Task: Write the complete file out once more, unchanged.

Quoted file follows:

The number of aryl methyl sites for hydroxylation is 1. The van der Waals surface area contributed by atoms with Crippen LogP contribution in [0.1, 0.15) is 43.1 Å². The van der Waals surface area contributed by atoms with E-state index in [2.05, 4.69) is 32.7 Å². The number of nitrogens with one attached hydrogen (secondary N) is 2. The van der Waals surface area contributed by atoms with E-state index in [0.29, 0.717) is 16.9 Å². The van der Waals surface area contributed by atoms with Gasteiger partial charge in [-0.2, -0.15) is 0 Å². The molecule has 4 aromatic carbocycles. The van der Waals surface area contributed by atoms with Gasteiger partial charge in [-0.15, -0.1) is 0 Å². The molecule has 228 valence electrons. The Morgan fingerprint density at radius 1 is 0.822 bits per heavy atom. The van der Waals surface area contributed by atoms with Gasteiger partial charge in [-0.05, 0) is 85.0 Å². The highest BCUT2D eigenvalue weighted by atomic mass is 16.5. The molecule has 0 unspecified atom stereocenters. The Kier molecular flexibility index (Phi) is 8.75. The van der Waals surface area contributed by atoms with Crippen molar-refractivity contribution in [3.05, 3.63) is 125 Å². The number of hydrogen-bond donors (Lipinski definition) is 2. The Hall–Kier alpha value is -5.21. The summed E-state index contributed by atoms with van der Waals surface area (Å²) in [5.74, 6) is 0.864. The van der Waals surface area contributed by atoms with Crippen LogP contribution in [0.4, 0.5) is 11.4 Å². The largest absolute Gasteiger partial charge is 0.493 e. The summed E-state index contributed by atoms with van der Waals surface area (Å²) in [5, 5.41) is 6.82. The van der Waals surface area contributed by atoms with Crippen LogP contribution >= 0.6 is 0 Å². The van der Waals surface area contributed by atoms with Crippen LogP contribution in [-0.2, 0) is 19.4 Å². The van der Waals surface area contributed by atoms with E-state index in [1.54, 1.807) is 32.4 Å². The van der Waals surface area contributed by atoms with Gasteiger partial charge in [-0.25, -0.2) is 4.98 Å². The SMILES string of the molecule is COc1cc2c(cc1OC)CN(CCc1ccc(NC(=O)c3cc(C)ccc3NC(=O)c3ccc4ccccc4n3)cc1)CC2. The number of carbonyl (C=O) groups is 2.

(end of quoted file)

The number of aryl methyl sites for hydroxylation is 1. The van der Waals surface area contributed by atoms with Crippen LogP contribution in [0.1, 0.15) is 43.1 Å². The van der Waals surface area contributed by atoms with E-state index in [2.05, 4.69) is 32.7 Å². The number of nitrogens with one attached hydrogen (secondary N) is 2. The van der Waals surface area contributed by atoms with E-state index in [0.29, 0.717) is 16.9 Å². The van der Waals surface area contributed by atoms with Gasteiger partial charge in [-0.2, -0.15) is 0 Å². The molecule has 4 aromatic carbocycles. The van der Waals surface area contributed by atoms with Gasteiger partial charge in [-0.15, -0.1) is 0 Å². The molecule has 228 valence electrons. The Morgan fingerprint density at radius 1 is 0.822 bits per heavy atom. The van der Waals surface area contributed by atoms with Gasteiger partial charge in [-0.05, 0) is 85.0 Å². The highest BCUT2D eigenvalue weighted by atomic mass is 16.5. The molecule has 0 unspecified atom stereocenters. The Kier molecular flexibility index (Phi) is 8.75. The van der Waals surface area contributed by atoms with Crippen molar-refractivity contribution in [3.05, 3.63) is 125 Å². The number of hydrogen-bond donors (Lipinski definition) is 2. The Hall–Kier alpha value is -5.21. The summed E-state index contributed by atoms with van der Waals surface area (Å²) in [5.74, 6) is 0.864. The van der Waals surface area contributed by atoms with Crippen LogP contribution in [0.4, 0.5) is 11.4 Å². The largest absolute Gasteiger partial charge is 0.493 e. The summed E-state index contributed by atoms with van der Waals surface area (Å²) in [5, 5.41) is 6.82. The van der Waals surface area contributed by atoms with Crippen LogP contribution >= 0.6 is 0 Å². The van der Waals surface area contributed by atoms with Crippen LogP contribution in [-0.2, 0) is 19.4 Å². The van der Waals surface area contributed by atoms with E-state index in [1.54, 1.807) is 32.4 Å². The van der Waals surface area contributed by atoms with Gasteiger partial charge in [-0.25, -0.2) is 4.98 Å². The SMILES string of the molecule is COc1cc2c(cc1OC)CN(CCc1ccc(NC(=O)c3cc(C)ccc3NC(=O)c3ccc4ccccc4n3)cc1)CC2. The number of carbonyl (C=O) groups is 2.